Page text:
There are events and, most notably, dialogue which are hugely compressed. This is the key reason for my enjoyment of the film over the book. Kafka was able to explore the extremes of novel-writing when he was able to give each character their own 10-page monologue about this and that, except not to say it's this, but as it is that then this will lead to that, not because of this but because of that. It's bad enough to stop the story dead within a book, since reading is a whole different psychology to watching, but to do that in a film will virtually stop the world turning - birds will fall out of the sky and anyone with a pacemaker will die instantly. One moment of extremely clever compression I noticed was the dialogue between K. and the landlady of the village inn, the next morning after Frieda had decided to leave her position at the Herrenhof. K. decides that he wants to talk to Klamm, but the landlady argues it is impossible. Haneke's reduction of this dialogue is beautiful, for the film there was no need for backstories, over-exposition or "this and that", K. just wanted to get out and find answers. It is a joy for me to watch this scene (all framed in a single shot) inversely proportional to how much it was a pain to read it in the book.
There are two other big compressions, one I would deem an omission, so that makes one other compression, which I couldn't help noticing. The conversation between Olga and K. at Barnabas' house, which takes up several chapters in the book, was reduced to a very small conversation. This was a part of the book I did enjoy reading, there were a lot of revelations discussed about the beaurocratic nature of village and its castle, and a whole history of the downfall of the Barnabas family. While it was all fascinating, the compression here was also necessary to Haneke. The beaurocratic nature is already discussed two other times (which I will including in the "keeping" section), and there is also Haneke's sense to leave explanations open - and this is what greatly intrigued me about the film - which has this strange incompatibility with Kafka's writing yet still makes for a compelling story.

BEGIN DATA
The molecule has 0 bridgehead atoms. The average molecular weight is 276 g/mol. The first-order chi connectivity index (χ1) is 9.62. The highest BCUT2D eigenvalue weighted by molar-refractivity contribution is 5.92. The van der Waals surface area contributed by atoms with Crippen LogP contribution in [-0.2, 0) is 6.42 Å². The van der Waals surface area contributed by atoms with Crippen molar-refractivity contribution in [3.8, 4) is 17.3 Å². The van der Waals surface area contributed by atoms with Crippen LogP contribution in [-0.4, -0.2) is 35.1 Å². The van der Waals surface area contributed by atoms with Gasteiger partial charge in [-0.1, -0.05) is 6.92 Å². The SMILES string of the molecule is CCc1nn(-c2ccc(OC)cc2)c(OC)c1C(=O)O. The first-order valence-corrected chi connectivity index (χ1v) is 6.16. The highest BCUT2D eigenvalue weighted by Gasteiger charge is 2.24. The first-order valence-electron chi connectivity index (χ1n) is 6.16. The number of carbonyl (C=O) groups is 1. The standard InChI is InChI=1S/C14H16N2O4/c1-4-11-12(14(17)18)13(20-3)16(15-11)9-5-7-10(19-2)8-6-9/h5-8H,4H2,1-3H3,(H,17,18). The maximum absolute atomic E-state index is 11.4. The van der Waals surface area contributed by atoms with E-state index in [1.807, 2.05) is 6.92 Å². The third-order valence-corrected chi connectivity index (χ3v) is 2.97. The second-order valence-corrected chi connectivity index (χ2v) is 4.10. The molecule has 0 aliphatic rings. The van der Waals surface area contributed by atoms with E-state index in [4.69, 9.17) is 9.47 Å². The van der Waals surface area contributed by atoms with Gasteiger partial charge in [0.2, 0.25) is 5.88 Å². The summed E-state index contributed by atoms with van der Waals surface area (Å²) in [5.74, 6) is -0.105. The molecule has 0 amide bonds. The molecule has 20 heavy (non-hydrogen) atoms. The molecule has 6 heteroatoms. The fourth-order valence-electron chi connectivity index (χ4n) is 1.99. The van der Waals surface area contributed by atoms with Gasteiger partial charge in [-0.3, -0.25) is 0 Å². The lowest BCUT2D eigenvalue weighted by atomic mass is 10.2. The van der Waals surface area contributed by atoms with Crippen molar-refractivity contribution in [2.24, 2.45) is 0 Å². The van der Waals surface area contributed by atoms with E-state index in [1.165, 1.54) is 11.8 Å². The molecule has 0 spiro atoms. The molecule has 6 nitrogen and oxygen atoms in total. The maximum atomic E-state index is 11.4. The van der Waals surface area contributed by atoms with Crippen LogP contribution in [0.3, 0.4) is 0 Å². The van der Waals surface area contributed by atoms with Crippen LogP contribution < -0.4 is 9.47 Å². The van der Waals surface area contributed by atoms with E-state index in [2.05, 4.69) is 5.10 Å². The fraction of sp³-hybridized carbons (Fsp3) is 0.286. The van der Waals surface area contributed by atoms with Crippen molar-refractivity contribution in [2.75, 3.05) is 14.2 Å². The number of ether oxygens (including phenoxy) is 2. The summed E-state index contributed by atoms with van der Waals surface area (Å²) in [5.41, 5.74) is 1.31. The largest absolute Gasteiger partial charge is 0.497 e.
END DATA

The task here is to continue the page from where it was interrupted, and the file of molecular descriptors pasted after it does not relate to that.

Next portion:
There was one particularly large omission I couldn't help but notice. Well, make that two, except the other would be better off under "changing". And then there are another two I can think of, one of which I mentioned before under the "compression" section. Firstly, I will discuss the scene when K. talks with Erlanger at the Herrenhof Inn, then Erlanger leaves. In the book there is a giant display of chaos involving messengers and the gentlemen from the castle. Doors are flying open and slamming shut, messengers are taking letters and giving letters, then fighting or playing mind games with gentlemen in order to get messages from them or deliver messages to them. Then one gentleman in particular starts yelling and making a whole lot of noise and rings his bell, to which all the other gentlemen respond by joining in, then the landlord and the landlady walk in and grab K. by his arms and drag him out of the scene. K. only then learns that he was the reason there was so much noise and trouble, that he should have left immediately after Erlanger gave him his message. K. then has some absurd discussion with the landlady about the clothes she wears. All of this is completely gone in Haneke's adaptation. There was one important detail in this whole scene, as soon as the chaos dies down one of the messengers still has a single note left undelivered. K. wants to see what it is, but before he gets a chance the messenger rips up the note and puts it in his pocket. Such an action gives confirmation to the Mayor's long speech about how such gross miscommunication can come about and result in a mistake such as K.'s arrival to the village. There are two reasons why I can think this scene was ommited entirely. First is the budget would probably have no room for it, and considering Haneke's demand for absolute technical precision, such a thing would be out of the question. Second is that it has already been explained by the Mayor (see the "keeping" section), and thus is my argument for this film being more Hanekesque than Kafkaesque. It's almost like a mathematical elegance, to cut down the fat and give you the absolute essential information. The rest of the information around it is all there, but you don't need to be told explecitely what it is, like Kafka would tell you, but rather it's all the things you can assume on your own.
(more to come)